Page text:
Tyristrand parish was designated a municipality following a split from Hole on 1 July 1916. The municipality of Hole made been established on 1 January 1838 (see formannskapsdistrikt). On 1 January 1964 Tyristrand was merged with the municipalities Hole, Hønefoss, Norderhov and Ådal to form the new municipality of Ringerike. Before the merger, Tyristrand had a population of 1,714. The village of Tyristrand is located on the western shore of Tyrifjorden, between Hønefoss and Vikersund. 
The Norwegian legislature decided in 1863 to build the Randsfjord Line railway system. The first stretch of the line opened in 1866 between Vikersund and Drammen. During 1867, Skjærdalen and Tyristrand were connected to the line and in 1868 Hønefoss Station opened and the line could stretch all the way to Randsfjorden.
Using the drawings of the notable architect Christian Heinrich Grosch, the Tyristrand Church (Tyristrand kirke) was built during the years 1856–1857. Grosch was born in Copenhagen, but he lived most of his adult life in Kristiania (now Oslo). He designed several well-known buildings that are still standing, and this church is one of these. The building site for the church including space for a graveyard surrounding it and a grassy meadow were given by Consul Bache of Drammen, who owned Skjaerdalen's ground at the time.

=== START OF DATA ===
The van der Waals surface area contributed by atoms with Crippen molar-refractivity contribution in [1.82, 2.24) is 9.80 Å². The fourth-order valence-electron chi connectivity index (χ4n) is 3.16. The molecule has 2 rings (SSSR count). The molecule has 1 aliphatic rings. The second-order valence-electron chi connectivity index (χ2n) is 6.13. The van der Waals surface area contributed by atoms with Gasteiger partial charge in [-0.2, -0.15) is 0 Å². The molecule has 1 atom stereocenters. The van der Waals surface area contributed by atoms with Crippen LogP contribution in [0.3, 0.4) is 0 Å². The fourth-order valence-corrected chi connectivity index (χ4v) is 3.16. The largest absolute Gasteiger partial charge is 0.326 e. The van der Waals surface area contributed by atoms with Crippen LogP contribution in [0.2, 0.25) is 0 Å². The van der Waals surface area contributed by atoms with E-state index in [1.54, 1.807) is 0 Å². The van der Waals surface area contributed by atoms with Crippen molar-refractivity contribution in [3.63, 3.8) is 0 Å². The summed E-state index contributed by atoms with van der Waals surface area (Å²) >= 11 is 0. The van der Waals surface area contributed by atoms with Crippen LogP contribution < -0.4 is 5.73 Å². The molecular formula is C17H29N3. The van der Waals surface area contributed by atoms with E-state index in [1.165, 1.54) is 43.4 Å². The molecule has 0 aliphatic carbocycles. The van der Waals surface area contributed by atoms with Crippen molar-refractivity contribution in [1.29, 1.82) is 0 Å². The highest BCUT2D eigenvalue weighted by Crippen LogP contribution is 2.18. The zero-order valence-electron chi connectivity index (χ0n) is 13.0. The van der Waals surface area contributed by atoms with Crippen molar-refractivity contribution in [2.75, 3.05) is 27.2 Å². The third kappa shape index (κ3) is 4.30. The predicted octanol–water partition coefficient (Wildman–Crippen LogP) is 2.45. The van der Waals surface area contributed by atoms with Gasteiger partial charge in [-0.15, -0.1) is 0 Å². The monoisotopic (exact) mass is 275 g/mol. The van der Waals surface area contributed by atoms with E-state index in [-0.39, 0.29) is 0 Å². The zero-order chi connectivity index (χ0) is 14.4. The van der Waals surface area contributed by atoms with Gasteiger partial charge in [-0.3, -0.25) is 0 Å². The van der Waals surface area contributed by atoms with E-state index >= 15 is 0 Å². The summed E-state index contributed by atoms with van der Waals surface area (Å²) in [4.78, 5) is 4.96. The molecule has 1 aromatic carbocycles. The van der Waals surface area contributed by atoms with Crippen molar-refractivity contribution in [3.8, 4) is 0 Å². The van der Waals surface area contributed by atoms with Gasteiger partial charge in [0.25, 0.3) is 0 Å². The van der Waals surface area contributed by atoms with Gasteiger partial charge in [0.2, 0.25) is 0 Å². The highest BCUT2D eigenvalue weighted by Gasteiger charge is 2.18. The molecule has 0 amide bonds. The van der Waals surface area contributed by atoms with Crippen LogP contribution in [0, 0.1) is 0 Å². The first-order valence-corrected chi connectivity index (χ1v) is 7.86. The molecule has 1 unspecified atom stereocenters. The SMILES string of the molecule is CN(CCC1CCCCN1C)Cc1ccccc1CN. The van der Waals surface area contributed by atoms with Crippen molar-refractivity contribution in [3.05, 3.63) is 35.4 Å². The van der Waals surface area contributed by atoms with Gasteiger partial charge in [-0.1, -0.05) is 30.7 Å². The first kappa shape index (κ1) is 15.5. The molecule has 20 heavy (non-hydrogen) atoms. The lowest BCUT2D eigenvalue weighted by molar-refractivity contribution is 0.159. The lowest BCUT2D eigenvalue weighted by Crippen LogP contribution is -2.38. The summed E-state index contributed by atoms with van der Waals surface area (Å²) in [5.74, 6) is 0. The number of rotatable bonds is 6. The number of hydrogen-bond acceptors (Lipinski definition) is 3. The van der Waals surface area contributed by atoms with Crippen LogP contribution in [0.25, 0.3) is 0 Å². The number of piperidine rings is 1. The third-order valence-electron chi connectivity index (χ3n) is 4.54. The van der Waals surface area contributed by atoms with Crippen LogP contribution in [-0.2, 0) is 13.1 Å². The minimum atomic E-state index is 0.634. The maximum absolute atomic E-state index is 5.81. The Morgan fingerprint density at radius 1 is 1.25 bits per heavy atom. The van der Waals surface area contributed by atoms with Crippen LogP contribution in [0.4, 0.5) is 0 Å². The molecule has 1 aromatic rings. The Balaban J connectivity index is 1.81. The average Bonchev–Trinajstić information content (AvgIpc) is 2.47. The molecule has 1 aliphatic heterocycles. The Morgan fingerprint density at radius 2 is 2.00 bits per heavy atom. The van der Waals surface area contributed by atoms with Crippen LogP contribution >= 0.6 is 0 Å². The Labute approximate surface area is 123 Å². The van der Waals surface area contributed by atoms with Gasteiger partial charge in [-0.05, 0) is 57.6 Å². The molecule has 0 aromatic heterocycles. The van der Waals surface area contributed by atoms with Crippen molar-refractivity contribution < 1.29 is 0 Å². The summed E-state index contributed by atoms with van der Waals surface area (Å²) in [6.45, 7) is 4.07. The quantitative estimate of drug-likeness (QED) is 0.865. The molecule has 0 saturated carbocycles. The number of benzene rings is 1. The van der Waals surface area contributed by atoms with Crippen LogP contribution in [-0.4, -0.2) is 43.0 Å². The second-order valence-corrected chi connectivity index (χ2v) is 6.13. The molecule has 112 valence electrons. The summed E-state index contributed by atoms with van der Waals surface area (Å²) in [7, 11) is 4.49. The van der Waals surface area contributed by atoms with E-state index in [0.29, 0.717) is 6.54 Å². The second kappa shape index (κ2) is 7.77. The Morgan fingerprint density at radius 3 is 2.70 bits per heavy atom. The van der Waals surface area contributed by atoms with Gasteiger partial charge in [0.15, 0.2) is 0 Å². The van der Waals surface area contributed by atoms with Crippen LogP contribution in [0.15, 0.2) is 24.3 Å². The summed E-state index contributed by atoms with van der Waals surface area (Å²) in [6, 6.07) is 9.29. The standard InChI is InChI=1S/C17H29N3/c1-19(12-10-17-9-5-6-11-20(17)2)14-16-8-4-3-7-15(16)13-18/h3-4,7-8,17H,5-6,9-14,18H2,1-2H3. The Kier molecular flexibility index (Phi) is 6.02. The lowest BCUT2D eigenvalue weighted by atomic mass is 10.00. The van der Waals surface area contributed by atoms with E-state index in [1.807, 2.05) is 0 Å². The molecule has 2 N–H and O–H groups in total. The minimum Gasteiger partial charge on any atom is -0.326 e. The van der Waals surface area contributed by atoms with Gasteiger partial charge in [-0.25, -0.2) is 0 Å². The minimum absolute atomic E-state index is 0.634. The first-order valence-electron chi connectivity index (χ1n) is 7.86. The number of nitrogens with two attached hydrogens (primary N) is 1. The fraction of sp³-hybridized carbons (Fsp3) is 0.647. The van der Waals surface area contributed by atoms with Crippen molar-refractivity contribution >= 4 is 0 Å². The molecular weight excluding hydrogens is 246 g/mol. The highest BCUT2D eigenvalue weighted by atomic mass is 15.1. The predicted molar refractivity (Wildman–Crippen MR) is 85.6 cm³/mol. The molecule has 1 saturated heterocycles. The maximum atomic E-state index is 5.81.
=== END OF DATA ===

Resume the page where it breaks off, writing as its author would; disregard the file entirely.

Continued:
Tyristrand derived its name from its location on the western shore of Tyrifjorden, Norway's fifth largest lake. Tyristrand is a compound word derived from two Old Norse terms. The first part of the name is derived from the word tyri meaning pine (wood) that is old or dead. The second part of the name is derived from the word strand meaning beach or shore.
- Geir Thorsnæs Tyristrand – tettsted (Store norske leksikon)
- Geir Thorsnæs Tyristrand – tidligere kommune (Store norske leksikon)
- Raymond Sørstrøm Tyristrand kirke (Tyristrand Historielaget)
- Tyristrand kirke (Ringerike kirkelige fellesråd)
- Einar Haugen (1974) Norwegian-English Dictionary: A Pronouncing and Translating Dictionary of Modern Norwegian (University of Wisconsin Press)